Nicholas R. Farrell, Ph.D. is a psychologist and the Regional Clinical Director at NOCD where he provides clinical leadership and direction for our teletherapy services. In this role, he works closely with our clinical leadership team to provide a high-quality training and developmental experience for all of our therapists with the aim of maximizing treatment effectiveness and improving our members’ experience. Dr. Farrell received his master's and doctoral degrees in Clinical Psychology from the University of Wyoming (Laramie, WY, USA). He served as a graduate research assistant in the Anxiety Disorders Research Laboratory at the University of Wyoming from 2010 to 2015 and completed his predoctoral internship training as a psychology resident at St. Joseph’s Healthcare Hamilton (Ontario, Canada).

NOCD Therapists specialize in treating Real Events OCD

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Taylor Newendorp

Taylor Newendorp

Network Clinical Training Director

I started as a therapist over 14 years ago, working in different mental health environments. Many people with OCD that weren't being treated for it crossed my path and weren't getting better. I decided that I wanted to help people with OCD, so I became an OCD therapist, and eventually, a clinical supervisor. I treated people using Exposure and Response Prevention (ERP) and saw people get better day in and day out. I continue to use ERP because nothing is more effective in treating OCD.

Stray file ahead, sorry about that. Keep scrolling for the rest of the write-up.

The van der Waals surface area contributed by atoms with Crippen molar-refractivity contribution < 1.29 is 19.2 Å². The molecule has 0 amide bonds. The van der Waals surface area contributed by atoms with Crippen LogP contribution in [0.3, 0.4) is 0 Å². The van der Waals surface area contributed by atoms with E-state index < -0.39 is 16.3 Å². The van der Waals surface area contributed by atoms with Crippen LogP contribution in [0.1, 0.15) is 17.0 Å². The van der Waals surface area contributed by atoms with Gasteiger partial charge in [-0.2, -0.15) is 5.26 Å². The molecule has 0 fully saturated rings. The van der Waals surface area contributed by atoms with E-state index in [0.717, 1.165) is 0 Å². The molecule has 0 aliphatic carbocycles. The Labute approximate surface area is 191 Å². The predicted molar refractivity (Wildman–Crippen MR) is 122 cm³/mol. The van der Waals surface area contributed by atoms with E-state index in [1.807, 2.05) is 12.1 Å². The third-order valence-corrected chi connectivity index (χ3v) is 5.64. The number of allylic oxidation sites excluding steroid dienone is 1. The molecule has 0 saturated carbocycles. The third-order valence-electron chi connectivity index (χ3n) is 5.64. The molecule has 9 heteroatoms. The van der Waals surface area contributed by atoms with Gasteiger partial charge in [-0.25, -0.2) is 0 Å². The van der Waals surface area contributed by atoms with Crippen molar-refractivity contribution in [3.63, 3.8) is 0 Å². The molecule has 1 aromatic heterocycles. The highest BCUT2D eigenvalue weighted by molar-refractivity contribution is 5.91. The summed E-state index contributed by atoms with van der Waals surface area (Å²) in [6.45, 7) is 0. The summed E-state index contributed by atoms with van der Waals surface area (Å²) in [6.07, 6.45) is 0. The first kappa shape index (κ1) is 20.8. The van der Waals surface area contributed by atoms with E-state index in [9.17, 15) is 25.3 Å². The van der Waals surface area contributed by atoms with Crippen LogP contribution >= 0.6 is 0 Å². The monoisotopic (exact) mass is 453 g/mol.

Madina Alam

Madina Alam

Director of Therapist Engagement

When I started treating OCD, I quickly realized how much this type of work means to me because I had to learn how to be okay with discomfort and uncertainty myself. I’ve been practicing as a licensed therapist since 2016. My graduate work is in mental health counseling, and I use Exposure and Response Prevention (ERP) therapy because it’s the gold standard of OCD treatment.

Andrew Moeller

Andrew Moeller

Licensed Therapy, LMHC

I've been a licensed counselor since 2013, having run my private practice with a steady influx of OCD cases for several years. Out of all the approaches to OCD treatment that I've used, I find Exposure and Response Prevention (ERP) therapy to be the most effective. ERP goes beyond other methods and tackles the problem head-on. By using ERP in our sessions, you can look forward to better days ahead.